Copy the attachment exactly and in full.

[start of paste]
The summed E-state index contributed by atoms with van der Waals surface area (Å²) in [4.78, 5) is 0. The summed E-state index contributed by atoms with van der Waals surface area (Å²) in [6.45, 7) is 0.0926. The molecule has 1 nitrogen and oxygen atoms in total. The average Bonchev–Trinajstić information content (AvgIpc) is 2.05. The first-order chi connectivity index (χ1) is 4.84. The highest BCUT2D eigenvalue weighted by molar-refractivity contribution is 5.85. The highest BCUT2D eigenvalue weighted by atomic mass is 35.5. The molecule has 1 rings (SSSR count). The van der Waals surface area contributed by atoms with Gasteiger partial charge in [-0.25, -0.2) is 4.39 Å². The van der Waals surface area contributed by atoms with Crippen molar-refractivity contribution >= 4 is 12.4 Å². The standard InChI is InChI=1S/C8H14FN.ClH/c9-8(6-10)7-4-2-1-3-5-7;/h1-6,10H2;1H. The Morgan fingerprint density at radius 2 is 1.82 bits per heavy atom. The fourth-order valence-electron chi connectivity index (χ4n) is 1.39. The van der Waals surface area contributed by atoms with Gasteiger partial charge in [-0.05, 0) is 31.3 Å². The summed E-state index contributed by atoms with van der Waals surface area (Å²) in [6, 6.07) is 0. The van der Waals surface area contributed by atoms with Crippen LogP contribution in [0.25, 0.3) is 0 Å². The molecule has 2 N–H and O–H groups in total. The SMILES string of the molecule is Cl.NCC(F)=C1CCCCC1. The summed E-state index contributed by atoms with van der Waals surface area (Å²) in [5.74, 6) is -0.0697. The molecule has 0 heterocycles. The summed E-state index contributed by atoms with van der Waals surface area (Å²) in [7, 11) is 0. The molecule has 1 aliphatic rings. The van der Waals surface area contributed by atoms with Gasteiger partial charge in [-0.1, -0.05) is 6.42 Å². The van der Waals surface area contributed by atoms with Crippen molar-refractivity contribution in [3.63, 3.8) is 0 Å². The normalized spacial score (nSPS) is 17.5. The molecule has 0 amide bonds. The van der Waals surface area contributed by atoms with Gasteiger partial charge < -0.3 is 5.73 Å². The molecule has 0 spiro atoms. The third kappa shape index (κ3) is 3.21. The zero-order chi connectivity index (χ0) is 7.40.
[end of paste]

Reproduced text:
The summed E-state index contributed by atoms with van der Waals surface area (Å²) in [4.78, 5) is 0. The summed E-state index contributed by atoms with van der Waals surface area (Å²) in [6.45, 7) is 0.0926. The molecule has 1 nitrogen and oxygen atoms in total. The average Bonchev–Trinajstić information content (AvgIpc) is 2.05. The first-order chi connectivity index (χ1) is 4.84. The highest BCUT2D eigenvalue weighted by molar-refractivity contribution is 5.85. The highest BCUT2D eigenvalue weighted by atomic mass is 35.5. The molecule has 1 rings (SSSR count). The van der Waals surface area contributed by atoms with Gasteiger partial charge in [-0.25, -0.2) is 4.39 Å². The van der Waals surface area contributed by atoms with Crippen molar-refractivity contribution >= 4 is 12.4 Å². The standard InChI is InChI=1S/C8H14FN.ClH/c9-8(6-10)7-4-2-1-3-5-7;/h1-6,10H2;1H. The Morgan fingerprint density at radius 2 is 1.82 bits per heavy atom. The fourth-order valence-electron chi connectivity index (χ4n) is 1.39. The van der Waals surface area contributed by atoms with Gasteiger partial charge in [-0.05, 0) is 31.3 Å². The summed E-state index contributed by atoms with van der Waals surface area (Å²) in [6, 6.07) is 0. The van der Waals surface area contributed by atoms with Crippen LogP contribution in [0.25, 0.3) is 0 Å². The molecule has 2 N–H and O–H groups in total. The SMILES string of the molecule is Cl.NCC(F)=C1CCCCC1. The summed E-state index contributed by atoms with van der Waals surface area (Å²) in [5.74, 6) is -0.0697. The molecule has 0 heterocycles. The summed E-state index contributed by atoms with van der Waals surface area (Å²) in [7, 11) is 0. The molecule has 1 aliphatic rings. The van der Waals surface area contributed by atoms with Gasteiger partial charge in [-0.1, -0.05) is 6.42 Å². The van der Waals surface area contributed by atoms with Crippen molar-refractivity contribution in [3.63, 3.8) is 0 Å². The normalized spacial score (nSPS) is 17.5. The molecule has 0 amide bonds. The van der Waals surface area contributed by atoms with Gasteiger partial charge < -0.3 is 5.73 Å². The molecule has 0 spiro atoms. The third kappa shape index (κ3) is 3.21. The zero-order chi connectivity index (χ0) is 7.40.